How to prepare customer service agents for threatening or emergency interactions
People and Culture
The life of a contact center agent can be challenging, but also engrossing, satisfying and enriching. Individuals who thrive on helping others — the very same people who make the best customer service agents — enjoy puzzling over how to solve problems, and even embrace the challenges of difficult customer calls.
The ideal agents are compassionate, and know how to show empathy. They're well-trained and prepared for most scenarios. However, even when armed with all of these traits and skills, a contact center agent may find themselves facing situations they aren't sure how to handle. For instance, what happens when a caller crosses the line and becomes hostile? And what should an agent do if, in the middle of a call, a customer needs emergency medical attention?
The reality is that events like these do occur, and agents must be ready for them. More importantly, the company that they work for needs to provide the proper training and support to get their team members through even the most challenging of interactions.
In the face of conflict, de-escalate the call
One of the most common ways that customers challenge agents is by losing their temper. While it isn't unusual for a caller to become angry in some circumstances, there is a fine line between frustration and abusive, or even dangerous behavior.
"Somebody who's calling about software probably isn't going to threaten to take their life if an issue isn't fixed, says Shep Hyken, customer experience expert and author of the upcoming book The Cult of the Customer: Create an Amazing Customer Experience That Turns Satisfied Customers Into Customer Evangelists. "But, don't put it past a customer to say something dramatic if they're a little off-balance and are reaching out to you for help."
As the old adage goes, "hope for the best, but prepare for the worst." That is why it's best to have a strategy in place for a number of different customer reactions, including anxiety, hostility and even depression. Aim to help your customer care team soothe upset customers and de-escalate situations by using carefully crafted scripts for each potential scenario.
Read the signs and respond accordingly
Extensive, high-quality training can put customer service agents at an advantage when it comes to interpreting consumers' emotional states. The ability to identify and read critical voice or text cues may reveal that a customer suffers from depression, or alert you to the possibility of self-harm or another form of violence.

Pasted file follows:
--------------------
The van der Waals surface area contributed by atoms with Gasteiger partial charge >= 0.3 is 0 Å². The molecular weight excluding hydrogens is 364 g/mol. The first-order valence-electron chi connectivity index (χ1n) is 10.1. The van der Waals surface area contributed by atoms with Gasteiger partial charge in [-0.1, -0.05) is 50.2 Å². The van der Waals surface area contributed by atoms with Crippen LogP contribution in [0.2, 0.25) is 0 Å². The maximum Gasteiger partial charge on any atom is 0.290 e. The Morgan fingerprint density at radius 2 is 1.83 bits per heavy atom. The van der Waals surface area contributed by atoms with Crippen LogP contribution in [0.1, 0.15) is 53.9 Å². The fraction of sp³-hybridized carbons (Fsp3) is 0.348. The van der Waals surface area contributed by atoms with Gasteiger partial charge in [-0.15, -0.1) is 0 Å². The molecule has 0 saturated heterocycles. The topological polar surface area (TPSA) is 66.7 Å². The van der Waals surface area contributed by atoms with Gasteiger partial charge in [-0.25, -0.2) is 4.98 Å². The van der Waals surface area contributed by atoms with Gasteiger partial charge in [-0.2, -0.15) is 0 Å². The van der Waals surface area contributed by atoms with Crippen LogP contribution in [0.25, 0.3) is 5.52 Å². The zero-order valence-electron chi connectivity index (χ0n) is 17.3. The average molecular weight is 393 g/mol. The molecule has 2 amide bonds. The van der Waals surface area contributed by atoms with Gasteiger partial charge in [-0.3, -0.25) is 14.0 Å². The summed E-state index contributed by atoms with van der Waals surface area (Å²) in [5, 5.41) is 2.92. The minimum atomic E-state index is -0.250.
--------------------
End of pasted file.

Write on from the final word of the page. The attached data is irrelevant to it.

For instance, if a customer expresses suicidal thoughts, the everyday script goes out the window and it becomes a customer service emergency. Agents should snap into action to protect their well-being.
For these types of situations, the most critical thing for an agent to do is to stay calm. Assessing the customer's state of mind is crucial, and doing so will be impossible if the agent is distressed. It's also helpful to take note of any information the customer divulged that might be of assistance to emergency services. For example, did the customer mention their location or whether they were alone?
If the agent believes for any reason or at any point that the situation is serious, they should immediately seek assistance. It's wise to institute a system for deferring calls to a superior who may have more experience handling challenging situations. "Every company should have that in place — somebody, or a group of people, who can handle those emergencies," Hyken says. Try developing a signaling system in your contact center to help agents alert supervisors fast.
Debrief and de-stress
Crisis training isn't just about knowing how to read and respond to a caller. It's also about reading your agents. After a difficult customer interaction, agents are likely to be emotionally drained and even shaken. They may even experience some trauma themselves. For this reason, it's important to make sure agents' emotional needs are met by building a culture of well-being and support.
In a recent interview with CEO Today, Jeff Puritt, TELUS International president and CEO, notes that the company trains its managers to identify symptoms of secondary trauma in members of their staff. One way to do this is by following demanding calls with one-on-on coaching by a supervisor or mentor. This is an opportunity for agents to share their fears and frustrations with others post-shift.
Team members at TELUS International are also offered individual or group sessions with psychologists or counselors on a weekly, monthly or quarterly basis, along with resilience workshops and regular visits from experts with stories of their own. On-site fitness centers that boost physical and mental health, walking breaks and debriefing sessions after difficult calls are also useful strategies.
Supporting your customers does not have to come at the expense of your customer experience team. Making sure agents are prepared and protected, regardless of the situation at hand, is critical to employee health and, ultimately, retention. Train your agents to be ready for anything, and be there for them when the job is done. You'll find the benefits extend from your customers to your agents and the company as a whole.